Phillips said that accreditors need to tackle the affordability issue head-on and answer the question of “what happens if you try to marry quality and cost” and to “find a relationship between affordability and quality that works best, and which would be better than being cornered into a shotgun wedding.”

“There is not time to waste,” she said Wednesday, calling on accreditors and their supporters to “organize and act.”

Phillips’s sense of urgency was only heightened, she said, by remarks at the conference earlier in the day by Senator Tom Harkin, the Iowa Democrat who chairs the Senate education committee. Harkin said that his goal was to produce a draft of legislation to renew the Higher Education Act by the end of June

Harkin told accreditors at the conference Wednesday that they need to do more to create public awareness and prove their effectiveness.

Changing accreditation is one way Harkin wants to achieve his goal of promoting accountability for colleges in the Higher Education Act, he told reporters later Wednesday in laying out his committee’s agenda for the rest of 2014. (He said reauthorization of HEA is a priority for his final year in office, naming it after his top goals of passing a minimum wage hike, reauthorizing the Workforce Investment Act, and pushing legislation on early childhood learning.)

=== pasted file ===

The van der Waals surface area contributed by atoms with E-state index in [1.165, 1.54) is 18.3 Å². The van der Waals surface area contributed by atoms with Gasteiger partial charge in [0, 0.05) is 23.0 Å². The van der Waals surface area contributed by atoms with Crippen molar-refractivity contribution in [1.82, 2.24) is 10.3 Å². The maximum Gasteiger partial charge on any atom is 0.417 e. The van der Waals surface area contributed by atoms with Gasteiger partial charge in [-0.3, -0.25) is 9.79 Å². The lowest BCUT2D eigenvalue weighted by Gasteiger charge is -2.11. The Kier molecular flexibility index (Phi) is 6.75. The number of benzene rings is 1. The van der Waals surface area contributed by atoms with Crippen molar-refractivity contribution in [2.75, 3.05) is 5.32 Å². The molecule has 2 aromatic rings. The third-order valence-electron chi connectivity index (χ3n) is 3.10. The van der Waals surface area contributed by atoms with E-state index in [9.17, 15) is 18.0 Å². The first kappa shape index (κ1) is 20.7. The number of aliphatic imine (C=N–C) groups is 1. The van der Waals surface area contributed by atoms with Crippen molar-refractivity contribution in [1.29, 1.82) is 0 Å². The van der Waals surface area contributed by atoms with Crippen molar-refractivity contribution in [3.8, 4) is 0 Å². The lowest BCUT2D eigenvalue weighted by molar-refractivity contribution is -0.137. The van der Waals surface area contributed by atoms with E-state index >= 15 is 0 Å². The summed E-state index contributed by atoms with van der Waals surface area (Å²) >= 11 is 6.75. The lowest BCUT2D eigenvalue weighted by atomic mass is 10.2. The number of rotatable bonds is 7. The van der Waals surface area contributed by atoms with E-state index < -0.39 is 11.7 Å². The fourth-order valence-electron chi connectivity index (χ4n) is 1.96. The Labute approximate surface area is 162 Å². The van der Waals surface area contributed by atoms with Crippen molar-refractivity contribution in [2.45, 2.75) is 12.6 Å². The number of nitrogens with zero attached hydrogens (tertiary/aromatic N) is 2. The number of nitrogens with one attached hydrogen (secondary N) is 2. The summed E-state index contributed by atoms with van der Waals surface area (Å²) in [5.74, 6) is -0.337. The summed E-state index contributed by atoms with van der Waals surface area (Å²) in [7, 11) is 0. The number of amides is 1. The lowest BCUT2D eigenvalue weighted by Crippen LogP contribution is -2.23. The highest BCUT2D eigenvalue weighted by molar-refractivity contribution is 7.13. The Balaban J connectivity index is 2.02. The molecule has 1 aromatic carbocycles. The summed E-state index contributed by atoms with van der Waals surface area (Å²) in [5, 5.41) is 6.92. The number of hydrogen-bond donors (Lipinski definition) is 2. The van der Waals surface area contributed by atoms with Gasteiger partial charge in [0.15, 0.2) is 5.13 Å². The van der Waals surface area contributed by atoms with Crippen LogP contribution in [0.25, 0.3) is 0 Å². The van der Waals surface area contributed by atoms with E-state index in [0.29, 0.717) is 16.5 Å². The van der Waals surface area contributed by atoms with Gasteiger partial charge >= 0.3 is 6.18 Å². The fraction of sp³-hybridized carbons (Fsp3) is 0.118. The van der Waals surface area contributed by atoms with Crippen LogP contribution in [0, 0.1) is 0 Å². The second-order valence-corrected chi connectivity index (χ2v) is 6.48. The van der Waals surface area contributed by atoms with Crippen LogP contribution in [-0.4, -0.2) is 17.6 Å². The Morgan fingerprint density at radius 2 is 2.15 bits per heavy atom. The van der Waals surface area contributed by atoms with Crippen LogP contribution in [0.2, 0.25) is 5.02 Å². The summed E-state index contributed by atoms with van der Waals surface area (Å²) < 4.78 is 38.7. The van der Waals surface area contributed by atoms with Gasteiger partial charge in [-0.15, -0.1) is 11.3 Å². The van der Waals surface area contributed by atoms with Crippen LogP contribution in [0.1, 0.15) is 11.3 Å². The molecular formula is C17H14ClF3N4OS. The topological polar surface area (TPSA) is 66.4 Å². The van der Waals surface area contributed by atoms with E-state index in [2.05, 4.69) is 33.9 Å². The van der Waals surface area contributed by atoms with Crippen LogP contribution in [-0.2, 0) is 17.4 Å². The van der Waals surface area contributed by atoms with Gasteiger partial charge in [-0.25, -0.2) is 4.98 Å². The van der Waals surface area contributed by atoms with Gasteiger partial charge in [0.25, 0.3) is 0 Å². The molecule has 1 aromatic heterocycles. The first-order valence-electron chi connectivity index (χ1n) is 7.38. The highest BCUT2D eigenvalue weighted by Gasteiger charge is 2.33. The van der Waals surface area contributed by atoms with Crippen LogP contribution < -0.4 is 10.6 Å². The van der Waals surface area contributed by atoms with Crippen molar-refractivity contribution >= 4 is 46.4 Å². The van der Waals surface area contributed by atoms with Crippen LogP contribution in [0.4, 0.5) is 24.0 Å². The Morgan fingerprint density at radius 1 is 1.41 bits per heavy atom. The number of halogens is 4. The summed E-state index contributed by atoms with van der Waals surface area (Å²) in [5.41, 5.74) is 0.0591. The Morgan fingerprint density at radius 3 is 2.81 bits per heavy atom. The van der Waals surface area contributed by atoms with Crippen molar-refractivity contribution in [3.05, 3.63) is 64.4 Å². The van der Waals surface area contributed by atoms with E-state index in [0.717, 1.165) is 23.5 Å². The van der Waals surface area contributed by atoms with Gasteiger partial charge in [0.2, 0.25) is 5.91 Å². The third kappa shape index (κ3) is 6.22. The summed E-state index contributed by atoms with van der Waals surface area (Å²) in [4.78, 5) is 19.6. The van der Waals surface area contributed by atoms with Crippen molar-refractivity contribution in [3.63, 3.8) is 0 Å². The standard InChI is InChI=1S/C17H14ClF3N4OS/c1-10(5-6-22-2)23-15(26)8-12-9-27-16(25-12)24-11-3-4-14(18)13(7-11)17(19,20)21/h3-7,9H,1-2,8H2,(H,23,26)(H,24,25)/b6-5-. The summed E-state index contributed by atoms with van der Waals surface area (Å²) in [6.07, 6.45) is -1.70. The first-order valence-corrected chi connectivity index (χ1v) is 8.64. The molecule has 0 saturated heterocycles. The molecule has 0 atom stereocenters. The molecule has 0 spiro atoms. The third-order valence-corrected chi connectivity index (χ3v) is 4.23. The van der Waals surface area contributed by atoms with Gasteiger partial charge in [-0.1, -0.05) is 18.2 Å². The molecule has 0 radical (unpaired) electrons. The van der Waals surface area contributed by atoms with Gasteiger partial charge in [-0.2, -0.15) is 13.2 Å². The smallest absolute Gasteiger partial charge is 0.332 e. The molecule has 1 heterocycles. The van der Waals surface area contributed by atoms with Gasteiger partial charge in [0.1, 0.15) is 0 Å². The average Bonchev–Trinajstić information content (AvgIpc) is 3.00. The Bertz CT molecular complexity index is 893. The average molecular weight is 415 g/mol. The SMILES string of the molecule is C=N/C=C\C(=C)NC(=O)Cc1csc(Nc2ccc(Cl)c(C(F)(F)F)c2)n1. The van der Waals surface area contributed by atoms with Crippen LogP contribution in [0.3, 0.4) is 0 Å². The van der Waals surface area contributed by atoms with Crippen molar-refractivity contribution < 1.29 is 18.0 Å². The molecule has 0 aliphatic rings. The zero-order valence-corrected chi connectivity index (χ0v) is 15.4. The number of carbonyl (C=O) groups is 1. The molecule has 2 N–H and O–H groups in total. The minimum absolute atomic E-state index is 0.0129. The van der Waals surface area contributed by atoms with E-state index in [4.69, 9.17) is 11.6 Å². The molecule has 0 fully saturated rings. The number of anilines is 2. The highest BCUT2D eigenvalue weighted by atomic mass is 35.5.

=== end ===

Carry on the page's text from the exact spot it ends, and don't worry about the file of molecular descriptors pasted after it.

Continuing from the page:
“You want to get good accreditation so that you have to be accountable for how long it takes a student to go through, what your success rate is, how transparent you are to people who are coming to that school, which information you give out on that,” he told reporters. “That’s the kind of accountability I’m looking at.”